James River Power Plant
In 1957, the City Utilities of Springfield, MO, commissioned a pneumatic distributed control system for its James River Power Plant. At that time, the plant was considered very advanced because it utilized a centralized control room for operations, instead of a series of separate control stations located throughout the facility.
"Through the years since," explained Maintenance Manager Steve Stodden, "We had attempted to keep the existing system functional, but maintaining a 50-year-old system has proven difficult.
Several years ago we started discussions with all plant personnel involved about upgrading the old control system to improve the safety of the plant and to take advantage of modern digital technology. The result is that we now operate our five generating units with varying stages of a new CS 3000 control system from Yokogawa."
"Our evaluation of competing vendors was based on consideration of a combination of factors with (the) awareness that the new system will probably be in place for decades until the current facility is retired," said Stodden. "We had to be confident of the vendor's support during this extended future time period."
With the vendor selected, system details were then examined. The initial bid was based on 4-20 mA protocol but replaced by FOUNDATION fieldbus™ as advantages of FOUNDATION fieldbus™ emerged. The plant has five generating units with a total capacity of 253 MW – two 22 MW, one 44 MW, one 60 MW, and one 105 MW.
"We decided to handle all the new-system installation in-house," said Stodden. "That way our personnel would be very familiar with everything involved. We were delighted with how smoothly the entire procedure went, and we completed installation in only six weeks. We had virtually no problems with the CS 3000 hardware or software. Our biggest obstacle was moving the electrical interlocks required to combine the two control rooms into one. If the Yokogawa system had not worked so well, we would never have made our startup dates."
CENTUM CS 3000
"Originally," he continued, "Units 1 and 2 were housed in one control room, while Units 3, 4 and 5 were housed in a separate control room. As part of this project, we combined these into one. The new system has worked so well, that we now utilize one control operator to run both Units 1 and 2, where before each unit had a dedicated control operator assigned to each unit."
"Units 3, 4 and 5 use a 'hybrid' configuration. These units are equipped with an older control system platform, utilizing Hand-Auto Stations for operator interface. This control system, while dated, is still supported. Therefore, as a step toward uniformity among the units, we utilize the Yokogawa Operator Console Platform to communicate with the older control system hardware already in place. The operators see the same style of operator screens as Units 1 and 2, without realizing that it is utilizing a completely different control system. Annunciators and selected other functions work directly from the CS 3000 control; control loops are displayed on the CS 3000 screens but are processing existing control loops through an interface."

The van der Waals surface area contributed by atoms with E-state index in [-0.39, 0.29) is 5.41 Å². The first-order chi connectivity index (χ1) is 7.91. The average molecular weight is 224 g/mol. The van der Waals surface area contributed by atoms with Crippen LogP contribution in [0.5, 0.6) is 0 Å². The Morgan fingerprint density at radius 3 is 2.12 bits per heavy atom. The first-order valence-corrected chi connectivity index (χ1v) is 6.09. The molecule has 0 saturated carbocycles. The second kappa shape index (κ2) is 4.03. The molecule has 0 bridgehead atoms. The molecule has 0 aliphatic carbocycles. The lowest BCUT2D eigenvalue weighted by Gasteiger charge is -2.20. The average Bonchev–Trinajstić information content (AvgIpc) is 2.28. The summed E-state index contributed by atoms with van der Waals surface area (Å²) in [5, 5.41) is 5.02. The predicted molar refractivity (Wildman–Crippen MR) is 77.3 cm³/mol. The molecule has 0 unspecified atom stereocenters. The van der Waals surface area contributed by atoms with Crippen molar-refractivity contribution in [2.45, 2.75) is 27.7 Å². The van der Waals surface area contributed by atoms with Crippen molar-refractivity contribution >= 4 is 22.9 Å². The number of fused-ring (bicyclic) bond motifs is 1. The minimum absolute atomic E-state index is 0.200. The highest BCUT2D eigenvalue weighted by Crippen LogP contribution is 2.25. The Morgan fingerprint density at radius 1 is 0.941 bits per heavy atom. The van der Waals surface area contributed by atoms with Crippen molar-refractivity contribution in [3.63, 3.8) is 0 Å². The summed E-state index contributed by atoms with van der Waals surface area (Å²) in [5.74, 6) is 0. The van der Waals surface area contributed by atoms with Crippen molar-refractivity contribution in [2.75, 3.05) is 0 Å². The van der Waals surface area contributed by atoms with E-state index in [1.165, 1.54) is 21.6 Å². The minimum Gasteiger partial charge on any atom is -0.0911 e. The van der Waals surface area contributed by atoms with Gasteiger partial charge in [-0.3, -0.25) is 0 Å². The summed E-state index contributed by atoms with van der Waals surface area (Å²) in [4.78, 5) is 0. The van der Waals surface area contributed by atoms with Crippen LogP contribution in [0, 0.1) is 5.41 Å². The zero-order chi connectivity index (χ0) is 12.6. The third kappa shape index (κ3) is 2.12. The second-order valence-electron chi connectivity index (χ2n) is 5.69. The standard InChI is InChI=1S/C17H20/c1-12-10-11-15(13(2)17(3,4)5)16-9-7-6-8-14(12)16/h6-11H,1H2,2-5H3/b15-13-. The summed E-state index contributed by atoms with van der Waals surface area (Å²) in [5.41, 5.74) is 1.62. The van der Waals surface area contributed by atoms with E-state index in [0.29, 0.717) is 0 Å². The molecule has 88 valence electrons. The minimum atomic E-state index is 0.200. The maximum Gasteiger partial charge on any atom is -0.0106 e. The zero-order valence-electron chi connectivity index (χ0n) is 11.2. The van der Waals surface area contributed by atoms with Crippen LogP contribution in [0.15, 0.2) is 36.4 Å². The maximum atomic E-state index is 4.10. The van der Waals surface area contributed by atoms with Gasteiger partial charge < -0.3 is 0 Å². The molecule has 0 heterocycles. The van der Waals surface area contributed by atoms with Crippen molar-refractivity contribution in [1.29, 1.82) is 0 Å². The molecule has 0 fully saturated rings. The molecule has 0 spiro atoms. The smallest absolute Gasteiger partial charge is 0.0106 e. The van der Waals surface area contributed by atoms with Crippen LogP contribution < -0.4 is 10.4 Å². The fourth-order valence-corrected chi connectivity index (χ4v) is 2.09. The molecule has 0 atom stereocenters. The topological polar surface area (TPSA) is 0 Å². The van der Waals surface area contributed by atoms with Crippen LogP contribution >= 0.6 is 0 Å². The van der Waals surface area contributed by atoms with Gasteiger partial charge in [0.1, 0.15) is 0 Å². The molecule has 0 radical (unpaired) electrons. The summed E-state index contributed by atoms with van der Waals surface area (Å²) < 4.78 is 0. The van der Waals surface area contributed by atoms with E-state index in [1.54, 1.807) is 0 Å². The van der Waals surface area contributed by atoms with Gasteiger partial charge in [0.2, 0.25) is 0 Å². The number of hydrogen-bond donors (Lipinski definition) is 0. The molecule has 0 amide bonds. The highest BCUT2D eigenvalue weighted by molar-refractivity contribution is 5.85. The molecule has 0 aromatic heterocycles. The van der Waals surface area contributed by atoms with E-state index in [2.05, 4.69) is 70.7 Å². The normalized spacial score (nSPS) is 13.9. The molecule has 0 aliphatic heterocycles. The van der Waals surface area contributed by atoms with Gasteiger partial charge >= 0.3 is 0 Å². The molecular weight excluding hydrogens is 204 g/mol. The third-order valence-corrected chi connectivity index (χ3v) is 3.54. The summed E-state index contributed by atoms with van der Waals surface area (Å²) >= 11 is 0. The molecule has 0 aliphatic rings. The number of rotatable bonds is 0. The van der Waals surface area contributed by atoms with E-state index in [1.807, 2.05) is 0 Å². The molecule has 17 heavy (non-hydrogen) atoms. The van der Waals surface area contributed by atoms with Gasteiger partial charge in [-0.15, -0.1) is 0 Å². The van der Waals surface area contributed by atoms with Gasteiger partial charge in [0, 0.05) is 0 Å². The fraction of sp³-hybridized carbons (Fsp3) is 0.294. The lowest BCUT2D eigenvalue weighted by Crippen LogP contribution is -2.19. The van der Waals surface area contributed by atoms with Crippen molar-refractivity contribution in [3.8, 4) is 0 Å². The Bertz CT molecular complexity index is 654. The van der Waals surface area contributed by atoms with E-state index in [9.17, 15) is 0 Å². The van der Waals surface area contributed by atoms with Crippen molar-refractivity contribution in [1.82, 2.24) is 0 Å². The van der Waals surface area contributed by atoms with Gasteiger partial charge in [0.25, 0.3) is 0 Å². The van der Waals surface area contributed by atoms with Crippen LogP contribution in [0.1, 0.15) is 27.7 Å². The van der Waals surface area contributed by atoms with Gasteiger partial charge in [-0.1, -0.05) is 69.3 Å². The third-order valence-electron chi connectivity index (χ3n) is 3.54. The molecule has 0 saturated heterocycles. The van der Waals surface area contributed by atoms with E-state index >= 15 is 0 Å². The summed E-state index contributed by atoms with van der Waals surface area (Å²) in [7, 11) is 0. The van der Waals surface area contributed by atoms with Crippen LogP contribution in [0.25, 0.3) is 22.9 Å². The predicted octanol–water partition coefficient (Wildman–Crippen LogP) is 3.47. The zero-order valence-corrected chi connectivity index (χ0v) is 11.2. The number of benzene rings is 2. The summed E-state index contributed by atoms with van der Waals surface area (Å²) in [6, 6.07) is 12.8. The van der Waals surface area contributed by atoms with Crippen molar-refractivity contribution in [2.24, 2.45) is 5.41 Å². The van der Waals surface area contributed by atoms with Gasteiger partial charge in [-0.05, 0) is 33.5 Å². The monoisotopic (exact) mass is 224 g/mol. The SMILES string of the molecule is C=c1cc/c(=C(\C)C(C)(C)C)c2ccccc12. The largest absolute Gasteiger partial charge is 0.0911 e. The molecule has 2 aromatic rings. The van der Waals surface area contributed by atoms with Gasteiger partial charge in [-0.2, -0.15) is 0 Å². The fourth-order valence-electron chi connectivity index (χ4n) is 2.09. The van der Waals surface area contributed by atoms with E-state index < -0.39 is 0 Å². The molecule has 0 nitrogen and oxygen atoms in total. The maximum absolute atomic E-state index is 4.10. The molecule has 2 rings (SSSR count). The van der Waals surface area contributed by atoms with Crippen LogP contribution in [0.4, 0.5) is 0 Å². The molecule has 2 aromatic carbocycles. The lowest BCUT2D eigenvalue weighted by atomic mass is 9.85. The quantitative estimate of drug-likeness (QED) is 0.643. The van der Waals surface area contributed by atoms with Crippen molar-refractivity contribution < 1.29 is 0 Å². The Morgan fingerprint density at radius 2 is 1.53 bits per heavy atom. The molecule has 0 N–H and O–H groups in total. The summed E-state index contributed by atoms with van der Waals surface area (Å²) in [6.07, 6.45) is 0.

When asked about acceptance by operators of the new electronic system, Stodden illustrated by quoting one of the men who initially said he thought the '...new system was the worst decision we had ever made.' But within two months after startup, the same operator asked 'When are we going to do the other three units?' Suffice it to say that by now our operators are very comfortable and pleased."
The CS 3000 system has provided the ability for automatic control sequences not previously practical. For example, shutting down a coal feeder used to require many control manipulations to maintain safe operation of the boiler. The entire sequence is now automatic. "We just hit a key and sit back to watch everything progress through the control sequence," says Stodden with a satisfied smile.
The plant, which celebrated its 50th anniversary this year, consists of five coalfired boilers equipped with steam turbines and two natural-gas-fired turbines. The plant initially was designed to utilize natural gas as its primary fuel, with coal as a winter backup fuel. This switched during the late 1970's driven by the Powerplant and Industrial Fuel Use Act of 1978. The station now utilizes less than 1% natural gas for fuel for the steam boilers.
Ultra Low-NOX burners and Overfire Air were installed recently to greatly reduce nitrogen oxide emissions in preparation for EPA standards that go into effect in 2009. All units of James River Power Station remain capable of burning either 100% coal or 100% natural gas in order to produce electricity.
The plant currently supplies slightly more than half of the electricity generated by City Utilities. Forced outages at the plant during the last three years have averaged slightly more than 1%, which is approximately one-fifth of the national average.
|System:||CENTUM CS 3000|
|Total I/O:||Approximately 1,400|
|System Configuration:||9× HIS, 1× EWS, 1× SIOS, 1× GSGW|
|Other:||PRM (Plant Resource Manager), FOUNDATION fieldbus™, Bailey INFI90 Interface|
|Scope:||System, Project Management, Design, Configuration Engineering, Commissioning Services|